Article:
Google also has its own parts of YouTube dedicated to gaming content and live streaming.
Some streamers later upload their content to YouTube as well, where they can effectively double-dip on their content and get paid twice for the same content.
Facebook Gaming has been around for a while and the social media site claims 700 million of us engage with content from the platform already.
The new app makes it more accessible and is intended to be slightly more casual, making it easier to start streaming within a few taps of your phone screen rather than requiring external hardware or complicated software as can be the case on Twitch.
It was reportedly due to be launched in June but has been brought up as a result of the COVID-19 pandemic.
The app has already been tested in South East Asian and Latin American markets over the past year and a half, according to the New York Times, but it’s now available globally for Android users.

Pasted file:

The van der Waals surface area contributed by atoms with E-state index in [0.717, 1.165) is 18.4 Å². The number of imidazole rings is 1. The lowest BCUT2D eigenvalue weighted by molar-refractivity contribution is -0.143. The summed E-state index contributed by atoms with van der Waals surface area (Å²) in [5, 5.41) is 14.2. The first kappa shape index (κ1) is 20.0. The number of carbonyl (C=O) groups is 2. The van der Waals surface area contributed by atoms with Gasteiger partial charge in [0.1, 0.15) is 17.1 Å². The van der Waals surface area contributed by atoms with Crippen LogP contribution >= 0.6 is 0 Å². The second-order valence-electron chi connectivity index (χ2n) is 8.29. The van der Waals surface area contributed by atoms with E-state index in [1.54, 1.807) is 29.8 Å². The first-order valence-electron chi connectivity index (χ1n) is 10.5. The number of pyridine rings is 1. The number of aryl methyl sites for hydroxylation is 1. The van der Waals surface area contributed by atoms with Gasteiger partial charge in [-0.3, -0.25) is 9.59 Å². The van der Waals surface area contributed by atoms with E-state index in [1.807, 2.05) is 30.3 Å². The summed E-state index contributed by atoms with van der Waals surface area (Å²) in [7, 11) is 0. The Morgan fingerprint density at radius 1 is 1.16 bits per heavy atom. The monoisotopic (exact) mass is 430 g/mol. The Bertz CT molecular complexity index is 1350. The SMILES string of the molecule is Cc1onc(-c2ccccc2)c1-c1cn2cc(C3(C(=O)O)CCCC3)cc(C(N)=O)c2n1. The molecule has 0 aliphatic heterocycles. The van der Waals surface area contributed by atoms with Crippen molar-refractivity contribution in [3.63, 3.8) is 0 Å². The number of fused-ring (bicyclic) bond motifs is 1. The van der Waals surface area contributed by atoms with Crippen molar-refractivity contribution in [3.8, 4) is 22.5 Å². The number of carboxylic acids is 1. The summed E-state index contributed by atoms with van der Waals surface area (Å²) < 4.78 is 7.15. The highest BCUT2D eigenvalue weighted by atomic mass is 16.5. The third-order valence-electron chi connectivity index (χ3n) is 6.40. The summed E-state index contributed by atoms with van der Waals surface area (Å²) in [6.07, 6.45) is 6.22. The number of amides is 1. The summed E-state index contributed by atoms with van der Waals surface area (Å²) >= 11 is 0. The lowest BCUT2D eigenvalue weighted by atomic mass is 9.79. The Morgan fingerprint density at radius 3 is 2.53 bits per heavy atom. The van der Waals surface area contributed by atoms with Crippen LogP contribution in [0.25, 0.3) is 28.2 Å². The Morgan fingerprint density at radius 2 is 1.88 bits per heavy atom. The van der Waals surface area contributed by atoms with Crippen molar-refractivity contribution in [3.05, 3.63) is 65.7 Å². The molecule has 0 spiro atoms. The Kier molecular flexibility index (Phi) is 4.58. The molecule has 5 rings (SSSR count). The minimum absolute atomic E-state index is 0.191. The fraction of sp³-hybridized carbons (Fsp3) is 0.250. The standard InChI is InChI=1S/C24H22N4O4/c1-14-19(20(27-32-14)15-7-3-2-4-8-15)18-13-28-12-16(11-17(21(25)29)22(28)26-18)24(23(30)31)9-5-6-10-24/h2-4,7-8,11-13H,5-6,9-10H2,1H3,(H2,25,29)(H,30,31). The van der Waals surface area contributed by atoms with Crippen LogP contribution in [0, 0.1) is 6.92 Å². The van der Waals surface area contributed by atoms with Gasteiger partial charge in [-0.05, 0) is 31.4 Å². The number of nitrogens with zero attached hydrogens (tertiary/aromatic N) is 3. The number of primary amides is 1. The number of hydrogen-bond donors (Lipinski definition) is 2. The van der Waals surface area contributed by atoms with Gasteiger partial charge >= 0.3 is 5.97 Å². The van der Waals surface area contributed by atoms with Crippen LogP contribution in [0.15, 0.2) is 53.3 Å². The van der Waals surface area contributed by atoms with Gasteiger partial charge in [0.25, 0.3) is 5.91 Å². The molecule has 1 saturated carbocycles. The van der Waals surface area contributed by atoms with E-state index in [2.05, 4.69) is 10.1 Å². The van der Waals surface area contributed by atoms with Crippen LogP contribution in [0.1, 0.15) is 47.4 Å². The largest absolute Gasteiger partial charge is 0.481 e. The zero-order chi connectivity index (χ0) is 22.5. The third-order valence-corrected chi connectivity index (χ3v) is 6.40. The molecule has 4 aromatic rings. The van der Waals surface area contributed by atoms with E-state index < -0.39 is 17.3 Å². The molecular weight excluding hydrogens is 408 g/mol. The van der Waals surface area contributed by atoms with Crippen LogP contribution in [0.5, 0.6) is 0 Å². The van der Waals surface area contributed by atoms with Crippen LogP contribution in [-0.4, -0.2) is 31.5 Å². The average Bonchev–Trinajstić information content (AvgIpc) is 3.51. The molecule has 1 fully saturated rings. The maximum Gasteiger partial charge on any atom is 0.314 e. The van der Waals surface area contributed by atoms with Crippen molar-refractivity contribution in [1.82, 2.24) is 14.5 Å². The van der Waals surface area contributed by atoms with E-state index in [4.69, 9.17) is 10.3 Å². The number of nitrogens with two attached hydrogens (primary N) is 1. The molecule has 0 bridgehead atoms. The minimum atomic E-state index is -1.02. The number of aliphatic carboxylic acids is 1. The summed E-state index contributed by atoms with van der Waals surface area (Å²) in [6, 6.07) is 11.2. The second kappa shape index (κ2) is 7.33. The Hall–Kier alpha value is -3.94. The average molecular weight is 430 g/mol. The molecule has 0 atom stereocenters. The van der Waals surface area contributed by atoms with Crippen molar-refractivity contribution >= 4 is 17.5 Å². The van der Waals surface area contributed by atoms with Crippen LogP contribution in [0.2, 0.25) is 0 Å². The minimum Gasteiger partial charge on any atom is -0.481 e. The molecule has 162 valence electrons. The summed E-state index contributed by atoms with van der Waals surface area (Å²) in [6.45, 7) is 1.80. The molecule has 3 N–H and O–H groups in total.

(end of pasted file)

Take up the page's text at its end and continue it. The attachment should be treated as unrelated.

An iOS app is expected to become available once approved by Apple.
The app lets you play games cloud-based games yourself as well as watch others play. Facebook’s focus on “community building” means there are also groups to join to interact with other gamers and viewers.
The streaming market has become even more popular during the COVID-19 pandemic with many turning to it as an income stream in a time where people are forced to stay inside.
Twitch streamers can make money through “tips” from viewers, as well as the platforms affiliate and partner revenue sharing programs.
It’s not just gamers raking in cash as well.
Yoga instructors and personal trainers are streaming classes via Twitch and other platforms.
Musicians like producer Kenny Beats are making money streaming themselves working in the studio to audiences keen to observe their creative process or learn how to master the art themselves.
Others have also held live streamed concerts in a bid to connect with fans and make up for their lost touring revenue.